Wildfire #1, written by Matt Hawkins with art by Linda Sejic, starts off with two sides of a very heated and topical argument. It’s very clear that the following narrative will explore the complications of an ever growing civilization trying to adapt its food supply to fit its appetite. The plot explores the complications of genetically modifying food to fit the high demand. Also the introduction alludes to the books title, showing Los Angeles engulfed in flames, then time travels back a few days to see how we got there.
What follows is a very slow moving plot line that is heavy on dialogue. The reader is introduced to Dr. Beth Silva, a leading scientist in the field of evolutionary biology, as well as Dr. Gerald Lerner, a very vocal opponent of genetically modified foods. The two appear on a news outlet, and after some heated discussion, Dr. Silva claims that her organization is not only helping the world, but has already developed science to end world hunger. This sparks a wave of interest from the public, who want to see proof of the process, as well as stress from Dr. Silva’s team who loathe the embellished statement. A press conference is set up a couple days after the show airs, and it’s up to Dr. Silva’s team to put their money where their mouths are.
The team decide to use a dandelion plant for their demonstration, relying on the plant’s ability to grow quickly as to not bore the audience. Shortly after the presentation, a protester storms the stage, and begins a tirade against Dr. Silva’s work. An altercation ensues and a bit of the dandelion specimen is leaked from the containment field. To Dr. Silva’s credit, the dandelions demonstrate their ability of a shortened growth period very well, however, the dandelions grow rampant throughout Los Angeles overnight. This raises concerns in the community about… you guessed it… potential fire hazards.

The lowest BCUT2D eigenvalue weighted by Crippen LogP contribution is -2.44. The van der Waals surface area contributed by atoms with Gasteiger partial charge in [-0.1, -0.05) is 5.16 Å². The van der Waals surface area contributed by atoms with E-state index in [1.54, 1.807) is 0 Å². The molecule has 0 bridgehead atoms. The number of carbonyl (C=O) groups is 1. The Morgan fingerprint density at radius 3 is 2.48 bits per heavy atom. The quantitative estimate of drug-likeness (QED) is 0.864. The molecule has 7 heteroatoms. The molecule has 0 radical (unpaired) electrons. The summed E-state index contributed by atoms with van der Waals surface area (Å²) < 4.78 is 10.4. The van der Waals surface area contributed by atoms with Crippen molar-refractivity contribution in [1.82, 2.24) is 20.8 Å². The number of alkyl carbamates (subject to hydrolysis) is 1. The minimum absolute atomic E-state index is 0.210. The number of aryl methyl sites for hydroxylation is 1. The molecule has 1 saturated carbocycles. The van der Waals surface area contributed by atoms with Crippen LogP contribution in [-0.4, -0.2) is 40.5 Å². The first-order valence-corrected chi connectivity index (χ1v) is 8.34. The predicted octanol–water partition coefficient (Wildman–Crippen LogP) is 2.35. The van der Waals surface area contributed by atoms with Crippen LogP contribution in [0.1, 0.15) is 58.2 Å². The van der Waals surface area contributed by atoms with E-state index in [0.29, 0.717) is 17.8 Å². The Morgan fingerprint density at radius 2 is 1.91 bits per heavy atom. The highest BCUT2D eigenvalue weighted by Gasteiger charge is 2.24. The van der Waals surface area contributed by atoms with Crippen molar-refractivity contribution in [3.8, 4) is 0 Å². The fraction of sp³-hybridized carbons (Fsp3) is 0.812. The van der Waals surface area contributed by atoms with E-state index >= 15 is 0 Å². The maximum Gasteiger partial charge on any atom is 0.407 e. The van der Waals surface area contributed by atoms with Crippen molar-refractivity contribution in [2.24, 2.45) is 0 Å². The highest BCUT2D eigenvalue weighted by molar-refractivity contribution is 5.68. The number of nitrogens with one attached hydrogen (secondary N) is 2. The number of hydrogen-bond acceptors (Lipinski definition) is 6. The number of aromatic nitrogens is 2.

Sejic’s art is dynamic and offers highly detailed foreground compositions, balanced by blurred out background scenery that anchors the reader in the setting. She makes good use of sequential panels to show time elapsing and the growth process working together. I also like how the skintones used an array of colors, adding to the realism. Some of the scenery is made up of hard-edged circles of color, which can be a little distracting, but can be easily overlooked by readers concentrating on the dialogue.
Wildfire #1 sets the stage for a conflagration by slowly building the embers. We see the outcome from the onset and begin the Tarantino process of putting the pieces together. Hawkins introduces all the characters and establishes their positions on GMOs. This makes for a slower, conversation-heavy narrative, that intelligently demonstrates the science behind the controversy. Overall, it’s a decent start to a series and hopefully good kindling for the fire to come.